Assessment methods

Each course is assessed by a combination of coursework, practical assessments and (where appropriate) end of course examinations and assessments. Mixed media and emerging technologies are utilised fully where appropriate.

Tuition fees

Select where you currently live to see what you'll pay:

England
£8,630
per year
EU
£8,630
per year
International
£14,000
per year
Northern Ireland
£8,630
per year
Scotland
£8,630
per year
Wales
£8,630
per year

The Uni


Course location:

University Centre Hadlow

Department:

Hadlow College

TEF rating:
Read full university profile

What students say


How do students rate their degree experience?

The stats below relate to the general subject area/s at this university, not this specific course. We show this where there isn’t enough data about the course, or where this is the most detailed info available to us.

Animal science

Sorry, no information to show

This is usually because there were too few respondents in the data we receive to be able to provide results about the subject at this university.


Who studies this subject and how do they get on?

99%
UK students
1%
International students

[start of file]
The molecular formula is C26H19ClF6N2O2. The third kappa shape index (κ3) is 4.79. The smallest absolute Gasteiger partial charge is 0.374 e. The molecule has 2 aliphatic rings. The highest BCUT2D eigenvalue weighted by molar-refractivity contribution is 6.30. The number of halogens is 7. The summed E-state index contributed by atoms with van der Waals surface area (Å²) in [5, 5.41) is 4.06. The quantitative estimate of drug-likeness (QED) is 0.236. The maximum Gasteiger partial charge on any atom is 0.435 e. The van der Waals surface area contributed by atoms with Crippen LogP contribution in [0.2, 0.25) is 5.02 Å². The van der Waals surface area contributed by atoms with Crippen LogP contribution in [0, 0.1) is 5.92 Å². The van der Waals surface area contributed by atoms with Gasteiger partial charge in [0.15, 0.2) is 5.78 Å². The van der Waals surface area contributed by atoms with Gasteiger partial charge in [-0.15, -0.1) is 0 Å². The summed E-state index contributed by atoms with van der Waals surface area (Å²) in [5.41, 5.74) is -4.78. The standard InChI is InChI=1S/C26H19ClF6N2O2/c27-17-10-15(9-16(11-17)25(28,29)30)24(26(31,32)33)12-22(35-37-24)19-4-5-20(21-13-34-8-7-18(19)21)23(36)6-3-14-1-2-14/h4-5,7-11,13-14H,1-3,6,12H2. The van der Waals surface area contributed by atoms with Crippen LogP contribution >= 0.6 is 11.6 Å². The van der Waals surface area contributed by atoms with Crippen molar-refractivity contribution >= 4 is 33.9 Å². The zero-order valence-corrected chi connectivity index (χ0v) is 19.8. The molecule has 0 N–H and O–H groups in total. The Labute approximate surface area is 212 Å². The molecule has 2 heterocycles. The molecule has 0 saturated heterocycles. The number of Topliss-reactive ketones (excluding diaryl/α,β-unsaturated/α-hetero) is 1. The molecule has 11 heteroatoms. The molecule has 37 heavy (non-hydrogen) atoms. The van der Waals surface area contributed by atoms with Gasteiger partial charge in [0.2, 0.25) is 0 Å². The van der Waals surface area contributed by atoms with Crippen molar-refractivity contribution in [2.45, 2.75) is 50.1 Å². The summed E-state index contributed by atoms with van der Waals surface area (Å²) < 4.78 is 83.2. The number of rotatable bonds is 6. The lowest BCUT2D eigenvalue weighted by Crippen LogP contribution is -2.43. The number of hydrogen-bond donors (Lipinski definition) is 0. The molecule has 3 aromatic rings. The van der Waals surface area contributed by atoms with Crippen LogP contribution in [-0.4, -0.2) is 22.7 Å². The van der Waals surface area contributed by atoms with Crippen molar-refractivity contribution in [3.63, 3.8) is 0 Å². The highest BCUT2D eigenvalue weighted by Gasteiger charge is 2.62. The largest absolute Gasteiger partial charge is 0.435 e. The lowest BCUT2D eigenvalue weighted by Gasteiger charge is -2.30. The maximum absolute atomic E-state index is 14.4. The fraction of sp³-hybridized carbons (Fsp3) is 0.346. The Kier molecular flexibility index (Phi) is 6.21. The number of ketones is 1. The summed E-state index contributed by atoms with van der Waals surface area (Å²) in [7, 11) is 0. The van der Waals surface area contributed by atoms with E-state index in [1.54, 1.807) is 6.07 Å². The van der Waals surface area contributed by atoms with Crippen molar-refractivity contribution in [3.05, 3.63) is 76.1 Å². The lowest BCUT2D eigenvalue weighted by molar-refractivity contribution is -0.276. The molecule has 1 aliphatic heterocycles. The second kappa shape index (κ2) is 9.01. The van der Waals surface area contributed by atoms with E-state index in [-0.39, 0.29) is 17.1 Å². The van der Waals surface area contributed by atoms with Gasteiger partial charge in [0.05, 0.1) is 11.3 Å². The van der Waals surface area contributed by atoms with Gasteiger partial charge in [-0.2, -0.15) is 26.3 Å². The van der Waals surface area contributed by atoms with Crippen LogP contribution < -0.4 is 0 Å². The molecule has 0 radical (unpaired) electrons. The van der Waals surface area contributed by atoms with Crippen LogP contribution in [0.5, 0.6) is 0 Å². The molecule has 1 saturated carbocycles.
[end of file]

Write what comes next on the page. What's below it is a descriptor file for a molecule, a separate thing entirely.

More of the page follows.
24%
Male students
76%
Female students
53%
2:1 or above
15%
Drop out rate

Most popular A-Levels studied (and grade achieved)

A
C
A

After graduation


The stats in this section relate to the general subject area/s at this university – not this specific course. We show this where there isn't enough data about the course, or where this is the most detailed info available to us.

Animal science

What are graduates doing after six months?

This is what graduates told us they were doing (and earning), shortly after completing their course. We've crunched the numbers to show you if these immediate prospects are high, medium or low, compared to those studying this subject/s at other universities.

£15,000
low
Average annual salary
92%
low
Employed or in further education
50%
med
Employed in a role where degree was essential or beneficial

Top job areas of graduates

24%
Animal care and control services
12%
Other elementary services occupations
9%
Agricultural and related trades